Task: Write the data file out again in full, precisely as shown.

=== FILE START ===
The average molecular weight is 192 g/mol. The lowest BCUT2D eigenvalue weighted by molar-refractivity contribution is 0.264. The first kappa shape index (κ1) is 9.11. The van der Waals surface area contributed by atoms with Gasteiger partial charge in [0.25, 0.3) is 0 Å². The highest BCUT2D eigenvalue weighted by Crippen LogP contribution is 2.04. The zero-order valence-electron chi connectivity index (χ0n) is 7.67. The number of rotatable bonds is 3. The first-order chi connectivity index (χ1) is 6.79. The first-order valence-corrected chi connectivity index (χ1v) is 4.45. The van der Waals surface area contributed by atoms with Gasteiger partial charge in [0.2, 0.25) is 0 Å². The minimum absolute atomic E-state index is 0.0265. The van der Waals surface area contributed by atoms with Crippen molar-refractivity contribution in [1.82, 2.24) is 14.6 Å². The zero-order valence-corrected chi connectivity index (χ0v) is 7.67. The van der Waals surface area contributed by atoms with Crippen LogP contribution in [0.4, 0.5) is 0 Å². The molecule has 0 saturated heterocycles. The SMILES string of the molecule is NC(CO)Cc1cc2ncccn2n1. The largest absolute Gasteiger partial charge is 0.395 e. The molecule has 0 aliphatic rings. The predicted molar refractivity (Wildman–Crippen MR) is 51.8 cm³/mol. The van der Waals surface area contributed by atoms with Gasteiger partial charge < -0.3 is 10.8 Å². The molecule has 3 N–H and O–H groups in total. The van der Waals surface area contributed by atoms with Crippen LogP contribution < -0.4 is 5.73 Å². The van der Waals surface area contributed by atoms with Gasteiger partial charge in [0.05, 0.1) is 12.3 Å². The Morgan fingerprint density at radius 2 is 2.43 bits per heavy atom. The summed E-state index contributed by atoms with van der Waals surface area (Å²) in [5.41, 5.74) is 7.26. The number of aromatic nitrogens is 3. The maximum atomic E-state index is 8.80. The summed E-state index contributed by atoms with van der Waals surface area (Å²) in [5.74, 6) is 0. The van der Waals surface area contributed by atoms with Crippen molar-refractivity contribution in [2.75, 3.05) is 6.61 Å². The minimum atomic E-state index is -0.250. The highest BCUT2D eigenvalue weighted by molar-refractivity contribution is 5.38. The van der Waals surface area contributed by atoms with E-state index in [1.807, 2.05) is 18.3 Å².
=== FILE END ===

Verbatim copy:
The average molecular weight is 192 g/mol. The lowest BCUT2D eigenvalue weighted by molar-refractivity contribution is 0.264. The first kappa shape index (κ1) is 9.11. The van der Waals surface area contributed by atoms with Gasteiger partial charge in [0.25, 0.3) is 0 Å². The highest BCUT2D eigenvalue weighted by Crippen LogP contribution is 2.04. The zero-order valence-electron chi connectivity index (χ0n) is 7.67. The number of rotatable bonds is 3. The first-order chi connectivity index (χ1) is 6.79. The first-order valence-corrected chi connectivity index (χ1v) is 4.45. The van der Waals surface area contributed by atoms with Gasteiger partial charge in [0.2, 0.25) is 0 Å². The minimum absolute atomic E-state index is 0.0265. The van der Waals surface area contributed by atoms with Crippen molar-refractivity contribution in [1.82, 2.24) is 14.6 Å². The zero-order valence-corrected chi connectivity index (χ0v) is 7.67. The van der Waals surface area contributed by atoms with Crippen LogP contribution in [0.4, 0.5) is 0 Å². The molecule has 0 saturated heterocycles. The SMILES string of the molecule is NC(CO)Cc1cc2ncccn2n1. The largest absolute Gasteiger partial charge is 0.395 e. The molecule has 0 aliphatic rings. The predicted molar refractivity (Wildman–Crippen MR) is 51.8 cm³/mol. The van der Waals surface area contributed by atoms with Gasteiger partial charge < -0.3 is 10.8 Å². The molecule has 3 N–H and O–H groups in total. The van der Waals surface area contributed by atoms with Crippen LogP contribution < -0.4 is 5.73 Å². The van der Waals surface area contributed by atoms with Gasteiger partial charge in [0.05, 0.1) is 12.3 Å². The Morgan fingerprint density at radius 2 is 2.43 bits per heavy atom. The summed E-state index contributed by atoms with van der Waals surface area (Å²) in [5.41, 5.74) is 7.26. The number of aromatic nitrogens is 3. The maximum atomic E-state index is 8.80. The summed E-state index contributed by atoms with van der Waals surface area (Å²) in [5.74, 6) is 0. The van der Waals surface area contributed by atoms with Crippen molar-refractivity contribution in [2.75, 3.05) is 6.61 Å². The minimum atomic E-state index is -0.250. The highest BCUT2D eigenvalue weighted by molar-refractivity contribution is 5.38. The van der Waals surface area contributed by atoms with E-state index in [1.807, 2.05) is 18.3 Å².